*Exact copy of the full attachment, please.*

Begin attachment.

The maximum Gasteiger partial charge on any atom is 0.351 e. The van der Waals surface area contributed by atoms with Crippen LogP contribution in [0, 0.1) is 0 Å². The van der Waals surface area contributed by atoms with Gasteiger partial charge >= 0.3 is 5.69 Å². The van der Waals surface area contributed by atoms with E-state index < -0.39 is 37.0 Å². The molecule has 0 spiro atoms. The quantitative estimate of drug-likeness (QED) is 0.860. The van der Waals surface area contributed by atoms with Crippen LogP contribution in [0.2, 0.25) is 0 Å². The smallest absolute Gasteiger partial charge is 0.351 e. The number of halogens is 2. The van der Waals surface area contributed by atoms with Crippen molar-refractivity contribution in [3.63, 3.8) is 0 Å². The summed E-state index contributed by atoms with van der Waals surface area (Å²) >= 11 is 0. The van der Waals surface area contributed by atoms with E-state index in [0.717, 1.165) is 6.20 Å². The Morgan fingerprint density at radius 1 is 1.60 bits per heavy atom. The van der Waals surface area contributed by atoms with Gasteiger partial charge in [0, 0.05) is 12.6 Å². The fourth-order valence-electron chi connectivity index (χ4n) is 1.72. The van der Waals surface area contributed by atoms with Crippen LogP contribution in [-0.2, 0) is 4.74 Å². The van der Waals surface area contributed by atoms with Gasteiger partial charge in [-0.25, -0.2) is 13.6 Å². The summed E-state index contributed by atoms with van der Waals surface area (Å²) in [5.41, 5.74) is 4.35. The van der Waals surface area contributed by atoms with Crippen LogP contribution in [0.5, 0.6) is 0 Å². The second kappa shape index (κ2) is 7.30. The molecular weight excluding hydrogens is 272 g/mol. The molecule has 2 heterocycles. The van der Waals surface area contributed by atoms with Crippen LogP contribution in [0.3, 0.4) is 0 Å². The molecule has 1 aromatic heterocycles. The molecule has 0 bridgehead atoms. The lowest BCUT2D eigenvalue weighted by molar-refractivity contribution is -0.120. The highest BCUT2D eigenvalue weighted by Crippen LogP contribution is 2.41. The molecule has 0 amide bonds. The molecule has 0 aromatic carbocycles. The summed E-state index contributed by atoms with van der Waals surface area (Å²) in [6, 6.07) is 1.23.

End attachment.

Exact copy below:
The maximum Gasteiger partial charge on any atom is 0.351 e. The van der Waals surface area contributed by atoms with Crippen LogP contribution in [0, 0.1) is 0 Å². The van der Waals surface area contributed by atoms with Gasteiger partial charge >= 0.3 is 5.69 Å². The van der Waals surface area contributed by atoms with E-state index < -0.39 is 37.0 Å². The molecule has 0 spiro atoms. The quantitative estimate of drug-likeness (QED) is 0.860. The van der Waals surface area contributed by atoms with Crippen LogP contribution in [0.2, 0.25) is 0 Å². The smallest absolute Gasteiger partial charge is 0.351 e. The number of halogens is 2. The van der Waals surface area contributed by atoms with Crippen molar-refractivity contribution in [3.63, 3.8) is 0 Å². The summed E-state index contributed by atoms with van der Waals surface area (Å²) >= 11 is 0. The van der Waals surface area contributed by atoms with E-state index in [0.717, 1.165) is 6.20 Å². The Morgan fingerprint density at radius 1 is 1.60 bits per heavy atom. The van der Waals surface area contributed by atoms with Gasteiger partial charge in [0, 0.05) is 12.6 Å². The fourth-order valence-electron chi connectivity index (χ4n) is 1.72. The van der Waals surface area contributed by atoms with Crippen LogP contribution in [-0.2, 0) is 4.74 Å². The van der Waals surface area contributed by atoms with Gasteiger partial charge in [-0.25, -0.2) is 13.6 Å². The summed E-state index contributed by atoms with van der Waals surface area (Å²) in [5.41, 5.74) is 4.35. The van der Waals surface area contributed by atoms with Crippen LogP contribution in [0.5, 0.6) is 0 Å². The second kappa shape index (κ2) is 7.30. The molecular weight excluding hydrogens is 272 g/mol. The molecule has 2 heterocycles. The van der Waals surface area contributed by atoms with Crippen LogP contribution in [0.3, 0.4) is 0 Å². The molecule has 1 aromatic heterocycles. The molecule has 0 bridgehead atoms. The lowest BCUT2D eigenvalue weighted by molar-refractivity contribution is -0.120. The highest BCUT2D eigenvalue weighted by Crippen LogP contribution is 2.41. The molecule has 0 amide bonds. The molecule has 0 aromatic carbocycles. The summed E-state index contributed by atoms with van der Waals surface area (Å²) in [6, 6.07) is 1.23.